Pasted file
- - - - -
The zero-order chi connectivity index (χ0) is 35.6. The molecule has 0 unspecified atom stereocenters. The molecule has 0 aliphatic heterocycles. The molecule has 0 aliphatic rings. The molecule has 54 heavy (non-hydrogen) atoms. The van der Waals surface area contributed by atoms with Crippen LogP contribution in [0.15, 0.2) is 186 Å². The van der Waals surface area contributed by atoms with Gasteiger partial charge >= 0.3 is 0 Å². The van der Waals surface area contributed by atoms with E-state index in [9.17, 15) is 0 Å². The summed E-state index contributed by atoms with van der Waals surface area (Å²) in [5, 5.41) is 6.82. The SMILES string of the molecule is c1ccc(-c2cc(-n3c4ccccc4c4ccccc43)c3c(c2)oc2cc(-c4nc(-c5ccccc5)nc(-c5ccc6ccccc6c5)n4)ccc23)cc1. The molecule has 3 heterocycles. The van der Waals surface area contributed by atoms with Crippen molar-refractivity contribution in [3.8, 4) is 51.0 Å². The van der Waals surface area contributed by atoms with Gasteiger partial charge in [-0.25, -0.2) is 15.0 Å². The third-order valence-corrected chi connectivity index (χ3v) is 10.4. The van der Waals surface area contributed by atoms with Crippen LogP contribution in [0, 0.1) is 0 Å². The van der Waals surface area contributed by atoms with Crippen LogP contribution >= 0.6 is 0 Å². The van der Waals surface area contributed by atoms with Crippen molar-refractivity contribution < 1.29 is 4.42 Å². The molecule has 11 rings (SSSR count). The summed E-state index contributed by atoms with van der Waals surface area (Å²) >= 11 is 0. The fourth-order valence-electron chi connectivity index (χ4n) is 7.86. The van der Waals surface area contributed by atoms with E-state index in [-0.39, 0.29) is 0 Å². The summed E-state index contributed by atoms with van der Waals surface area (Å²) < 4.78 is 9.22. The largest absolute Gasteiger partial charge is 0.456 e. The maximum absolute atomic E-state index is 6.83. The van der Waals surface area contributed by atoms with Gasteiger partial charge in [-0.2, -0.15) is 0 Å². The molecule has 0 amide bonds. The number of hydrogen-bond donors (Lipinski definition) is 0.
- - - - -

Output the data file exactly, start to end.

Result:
The zero-order chi connectivity index (χ0) is 35.6. The molecule has 0 unspecified atom stereocenters. The molecule has 0 aliphatic heterocycles. The molecule has 0 aliphatic rings. The molecule has 54 heavy (non-hydrogen) atoms. The van der Waals surface area contributed by atoms with Crippen LogP contribution in [0.15, 0.2) is 186 Å². The van der Waals surface area contributed by atoms with Gasteiger partial charge >= 0.3 is 0 Å². The van der Waals surface area contributed by atoms with E-state index in [9.17, 15) is 0 Å². The summed E-state index contributed by atoms with van der Waals surface area (Å²) in [5, 5.41) is 6.82. The SMILES string of the molecule is c1ccc(-c2cc(-n3c4ccccc4c4ccccc43)c3c(c2)oc2cc(-c4nc(-c5ccccc5)nc(-c5ccc6ccccc6c5)n4)ccc23)cc1. The molecule has 3 heterocycles. The van der Waals surface area contributed by atoms with Crippen molar-refractivity contribution in [3.8, 4) is 51.0 Å². The van der Waals surface area contributed by atoms with Gasteiger partial charge in [-0.25, -0.2) is 15.0 Å². The third-order valence-corrected chi connectivity index (χ3v) is 10.4. The van der Waals surface area contributed by atoms with Crippen LogP contribution in [0, 0.1) is 0 Å². The van der Waals surface area contributed by atoms with Crippen LogP contribution >= 0.6 is 0 Å². The van der Waals surface area contributed by atoms with Crippen molar-refractivity contribution < 1.29 is 4.42 Å². The molecule has 11 rings (SSSR count). The summed E-state index contributed by atoms with van der Waals surface area (Å²) >= 11 is 0. The fourth-order valence-electron chi connectivity index (χ4n) is 7.86. The van der Waals surface area contributed by atoms with E-state index in [-0.39, 0.29) is 0 Å². The summed E-state index contributed by atoms with van der Waals surface area (Å²) < 4.78 is 9.22. The largest absolute Gasteiger partial charge is 0.456 e. The maximum absolute atomic E-state index is 6.83. The van der Waals surface area contributed by atoms with Gasteiger partial charge in [-0.2, -0.15) is 0 Å². The molecule has 0 amide bonds. The number of hydrogen-bond donors (Lipinski definition) is 0.